Gu’s much-hyped latest work, Love for Life, continues that tradition. Set among the bleak hilltops surrounding a remote village in the 1990s, the film follows Aids sufferers Shang Qinqin (Zhang) and Zhao Deyi (Kwok) as they struggle to come to terms with a mysterious ‘fever’ that has, the film’s narrator tells us, ‘swept through our village killing people like leaves falling from trees’.

‘In contemporary China, people still turn pale at the mere mention of Aids,’ says Gu, whose actress wife, Jiang Wenli, is an Aids ambassador. ‘You know there is an old saying in China that people “turn pale at the mention of a tiger” [meaning that people grow fearful if something bad is merely mentioned]. This film is attempting to get people over that fear.’

Gu achieves this by focusing on the emotional lives of his characters, particularly the discrimination they face. When Zhao Deyi buys some fruit, he is given his change with pincers. Shang Qinqin’s husband says she’s too ‘filthy’ to be buried next to him, which condemns her to an afterlife alone.

‘When you only have a short time left in the world, your core humanity is magnified,’ says Gu. ‘I want my character’s humanity to shine through; to show that everybody fights for life, everybody loves, and every individual has the right to live with dignity. I just hope that audiences share in the emotions of my characters, and that the film helps cut down discrimination in China.’

Love for Life, which is part-funded by the State Administration of Radio, Film and Television (SARFT), is also the first film in mainstream culture to feature the blood-selling scandal of the 1990s, when tens of thousands of people in rural China were infected with HIV.

In that period, entrepreneurs known as ‘blood heads’ started collecting blood from peasants to sell on the blood’s plasma. After extraction, they returned the blood to the donor, but in the interim the blood was mixed in contaminated pools while equipment was reused, spreading the HIV virus through rural parts of Henan, Shanxi and Anhui provinces. In a revealing scene in Love for Life, Qinqin explains how she sold her blood to buy expensive shampoo. ‘Another girl in the village had it,’ she says, shrugging. ‘I wanted my hair to be as shiny as hers.’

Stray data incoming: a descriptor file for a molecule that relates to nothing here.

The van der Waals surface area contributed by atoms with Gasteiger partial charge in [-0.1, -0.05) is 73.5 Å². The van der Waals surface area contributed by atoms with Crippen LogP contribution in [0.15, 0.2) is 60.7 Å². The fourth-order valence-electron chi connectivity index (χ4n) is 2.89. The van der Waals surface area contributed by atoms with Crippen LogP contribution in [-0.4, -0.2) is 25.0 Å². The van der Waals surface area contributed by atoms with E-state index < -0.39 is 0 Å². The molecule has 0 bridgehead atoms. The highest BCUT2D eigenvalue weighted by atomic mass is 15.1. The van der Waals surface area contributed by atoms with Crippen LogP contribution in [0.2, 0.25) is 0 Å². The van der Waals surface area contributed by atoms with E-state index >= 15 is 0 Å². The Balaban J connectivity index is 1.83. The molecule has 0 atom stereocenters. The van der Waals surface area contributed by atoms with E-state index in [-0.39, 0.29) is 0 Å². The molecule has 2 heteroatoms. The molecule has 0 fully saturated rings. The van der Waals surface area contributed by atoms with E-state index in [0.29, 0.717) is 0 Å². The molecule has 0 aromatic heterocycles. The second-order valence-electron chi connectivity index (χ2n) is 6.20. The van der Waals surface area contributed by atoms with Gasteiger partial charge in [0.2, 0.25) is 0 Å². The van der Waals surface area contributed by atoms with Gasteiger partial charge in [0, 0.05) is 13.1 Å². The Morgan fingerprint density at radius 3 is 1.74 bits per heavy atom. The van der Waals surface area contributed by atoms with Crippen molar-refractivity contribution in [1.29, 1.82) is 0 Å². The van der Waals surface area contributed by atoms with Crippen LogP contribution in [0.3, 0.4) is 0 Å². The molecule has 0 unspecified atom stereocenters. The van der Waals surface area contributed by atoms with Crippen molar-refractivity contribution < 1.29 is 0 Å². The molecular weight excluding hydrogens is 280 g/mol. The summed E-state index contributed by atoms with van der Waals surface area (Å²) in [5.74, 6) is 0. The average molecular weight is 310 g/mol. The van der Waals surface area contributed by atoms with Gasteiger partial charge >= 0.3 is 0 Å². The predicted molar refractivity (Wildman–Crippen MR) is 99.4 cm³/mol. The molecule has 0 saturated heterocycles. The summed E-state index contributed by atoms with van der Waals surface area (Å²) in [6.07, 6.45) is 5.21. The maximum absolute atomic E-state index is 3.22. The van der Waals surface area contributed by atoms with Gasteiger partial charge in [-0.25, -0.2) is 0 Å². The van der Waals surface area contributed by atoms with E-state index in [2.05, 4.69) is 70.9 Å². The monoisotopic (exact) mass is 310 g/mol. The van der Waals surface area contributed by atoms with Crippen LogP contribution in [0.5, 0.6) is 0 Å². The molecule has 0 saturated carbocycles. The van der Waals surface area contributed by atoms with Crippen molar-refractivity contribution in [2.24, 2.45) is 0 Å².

Love for Life also marks a U-turn for the Government, which has leapt from censoring media coverage of Aids (such as banning Yan Lianke’s novel Dream of Ding Village, see Books, page 56) to backing a blockbuster detailing the disease’s murky past. ‘The film has the support of the Government,’ says Gu, ‘because they’ve realised if people still turn pale at the mere mention of Aids, it will be difficult to control the spread of the disease.’

Gu’s assistant approaches and hands him a plate of melting Haagen-Dazs cake from the television crew. We’ve run ten minutes over our allotted time, so I squeeze in a final question: does he think film should be for arts’ sake or the greater good of society?

‘I don’t know what others think,’ he says. ‘But for me, I think I make films for myself and for my friends around me. I think the biggest challenge is how film directors retain artistic merit and survive in a commercial environment,’ he pauses, grinning – ‘because, obviously, every filmmaker hopes their film will attract huge audiences.’

Nicola Davison

Additional reporting by Li Luxiang.

 

Link to Time Out Shanghai